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The Real Reason PS5 Is Performing Better Than Xbox Series X

A recent collection of data from Digital Foundry has revealed that the PlayStation 5 is actually outperforming the Xbox Series X. While the Series X did take a slight lead in some areas of comparison on paper, the PS5 fared better in practice.

As reported by The VergeDigital Foundry has released a handful of videos analyzing game performance on both the Series X and PS5. Devil May Cry 5 did better in 4K and ray tracing performance on the Series X, but the high frame rate mode on the PS5 put a 40 FPS gap between the systems. Digital Foundry editor Richard Leadbetter suggested that this performance difference may be a result of "some kind of API limitation on the Xbox side where the GPU is being held back by something." In the case of Assassin's Creed: Valhalla, which is marketed as a primarily Series X title, the game ran considerably smoother on the PS5.

Digital Foundry also experimented with Dirt 5 and found that the PS5 version did better in image quality and resolution, with detail levels far higher on the Sony console. Developer Codemasters did acknowledge the discrepancies and stated that the Series X version will be brought up to speed in a new patch. Finally, Call of Duty: Black Ops – Cold War displayed the same advantage in 120 FPS mode on the PS5 as Devil May Cry 5.

These results were surprising given Microsoft's strong history of claims that the Series X would be not only the company's strongest console, but the most powerful console in the world. The Xbox Series X is capable of 12 teraflops of GPU performance in comparison to the PS5's 10.28 teraflops, and the Series X has higher memory bandwidth. Still, as Digital Foundry discovered, the latest Microsoft console's specs did not live up to their reputation. Sony is not without its own claims, though, since the company previously stated the PS5 would be the "world's fastest console."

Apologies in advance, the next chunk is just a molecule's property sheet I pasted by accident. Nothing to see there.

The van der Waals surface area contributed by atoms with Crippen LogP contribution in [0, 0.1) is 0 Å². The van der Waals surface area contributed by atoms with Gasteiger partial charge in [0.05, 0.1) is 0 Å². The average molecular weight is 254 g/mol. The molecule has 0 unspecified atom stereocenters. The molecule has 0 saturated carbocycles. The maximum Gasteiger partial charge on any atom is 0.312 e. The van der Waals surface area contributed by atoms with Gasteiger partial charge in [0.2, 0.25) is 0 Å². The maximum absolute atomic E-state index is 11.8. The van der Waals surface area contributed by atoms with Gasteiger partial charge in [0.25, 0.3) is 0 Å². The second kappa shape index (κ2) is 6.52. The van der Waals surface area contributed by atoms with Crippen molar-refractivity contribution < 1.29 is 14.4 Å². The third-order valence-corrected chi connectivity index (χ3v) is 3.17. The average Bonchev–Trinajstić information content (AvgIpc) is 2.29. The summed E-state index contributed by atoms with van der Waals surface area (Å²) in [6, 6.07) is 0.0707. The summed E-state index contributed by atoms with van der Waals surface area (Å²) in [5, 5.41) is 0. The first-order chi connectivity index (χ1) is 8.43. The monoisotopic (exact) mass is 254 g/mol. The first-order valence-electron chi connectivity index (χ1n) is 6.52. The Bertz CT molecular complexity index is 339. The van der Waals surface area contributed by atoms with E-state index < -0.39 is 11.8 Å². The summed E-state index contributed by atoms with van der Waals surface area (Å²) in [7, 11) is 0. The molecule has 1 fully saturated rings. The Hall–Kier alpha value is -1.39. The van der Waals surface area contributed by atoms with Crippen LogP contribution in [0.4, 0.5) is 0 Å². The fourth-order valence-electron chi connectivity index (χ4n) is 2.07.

The Verge did note that the performance discrepancies may be down to the individual games rather than the Series X as a whole, since developers seemed to receive dev kits for the Microsoft console later than the Sony console, giving developers less time to work. There may be a series of patches coming in from developers soon to work out the performance bugs on the Series X.

Microsoft did also acknowledge Digital Foundry's reports, stating to The Verge that it is working to find and resolve any issues that may hinder the Series X's performance. "Our partners are just now scratching the surface of what next-gen consoles can do and minor bug fixes are expected," Microsoft commented.